Composed in 1796 - 1798; Published in 1798
There is a wonderful moment in the first movement of the Sonata No. 6 when, after the development section winds down, the opening theme returns virtually unaltered, just as expected in a traditional sonata recapitulation. But something isn’t right. We pause to sniff the air, so to speak. Somehow, we have landed in the wrong neighborhood, and find ourselves in D major, rather than the home key of F major. We start again, far more hesitantly, seeking our way back to more familiar territory. Suddenly, we see a path that leads back to F. In order to make up for lost time, we don’t bother with the characteristic opening phrase of the theme, but simply sneak into the middle, hoping that no one will have noticed our absence.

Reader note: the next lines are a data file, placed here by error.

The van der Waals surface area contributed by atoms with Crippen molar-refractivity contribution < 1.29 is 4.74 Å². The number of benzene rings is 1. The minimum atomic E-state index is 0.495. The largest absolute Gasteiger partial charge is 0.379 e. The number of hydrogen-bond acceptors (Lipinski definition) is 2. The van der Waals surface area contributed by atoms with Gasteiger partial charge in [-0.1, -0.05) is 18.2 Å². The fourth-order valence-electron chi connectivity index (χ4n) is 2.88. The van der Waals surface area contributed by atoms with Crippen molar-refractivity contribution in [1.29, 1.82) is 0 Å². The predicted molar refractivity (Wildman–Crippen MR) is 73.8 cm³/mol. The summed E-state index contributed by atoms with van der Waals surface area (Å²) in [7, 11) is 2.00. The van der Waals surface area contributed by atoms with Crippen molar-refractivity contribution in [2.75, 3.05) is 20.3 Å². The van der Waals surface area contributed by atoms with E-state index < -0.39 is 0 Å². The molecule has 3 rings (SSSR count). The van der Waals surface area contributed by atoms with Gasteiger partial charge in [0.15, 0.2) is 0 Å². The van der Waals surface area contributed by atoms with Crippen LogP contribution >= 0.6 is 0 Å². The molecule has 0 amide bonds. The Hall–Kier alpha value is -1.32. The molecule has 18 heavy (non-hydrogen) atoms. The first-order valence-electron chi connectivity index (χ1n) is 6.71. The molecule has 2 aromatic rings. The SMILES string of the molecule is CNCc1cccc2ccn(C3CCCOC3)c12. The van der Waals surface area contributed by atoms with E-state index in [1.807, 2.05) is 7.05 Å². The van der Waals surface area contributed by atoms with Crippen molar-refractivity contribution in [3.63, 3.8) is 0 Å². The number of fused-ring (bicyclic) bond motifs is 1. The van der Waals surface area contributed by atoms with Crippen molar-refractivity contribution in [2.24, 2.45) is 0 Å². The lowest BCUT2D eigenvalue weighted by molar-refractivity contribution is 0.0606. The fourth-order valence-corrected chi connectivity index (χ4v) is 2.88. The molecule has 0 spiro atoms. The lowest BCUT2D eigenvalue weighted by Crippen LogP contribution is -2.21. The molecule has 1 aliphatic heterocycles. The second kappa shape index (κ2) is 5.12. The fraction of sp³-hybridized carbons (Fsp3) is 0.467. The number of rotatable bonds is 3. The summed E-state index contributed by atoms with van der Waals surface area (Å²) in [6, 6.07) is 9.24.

This is the kind of humour at which Beethoven excelled, and it occurs time and time again in his music. Undoubtedly, he learned this trick (along with countless others) from Haydn, who, if anything, was even better at it than Beethoven. Some might tend to consider the notion of a work of art commenting on, and poking fun at, its own processes as a very modern, almost postmodern, phenomenon. However, it is a prominent, almost distinguishing, feature of the mature classical style.
The middle movement, with its ominous outer sections and richly-chorded trio provides the only serious moment in this sonata, although even here, some jarring off-the-beat accents do their best to break the mood. The jocular Finale, with its echo of the Haydn Allegro in F that we all studied as kids, and whose themes literally laugh at themselves, begins like a fugue. Soon, however, the fugal style is quickly dropped, and the movement proceeds in a fairly straightforward sonata style to its abrupt conclusion.
—Notes by Robert Silverman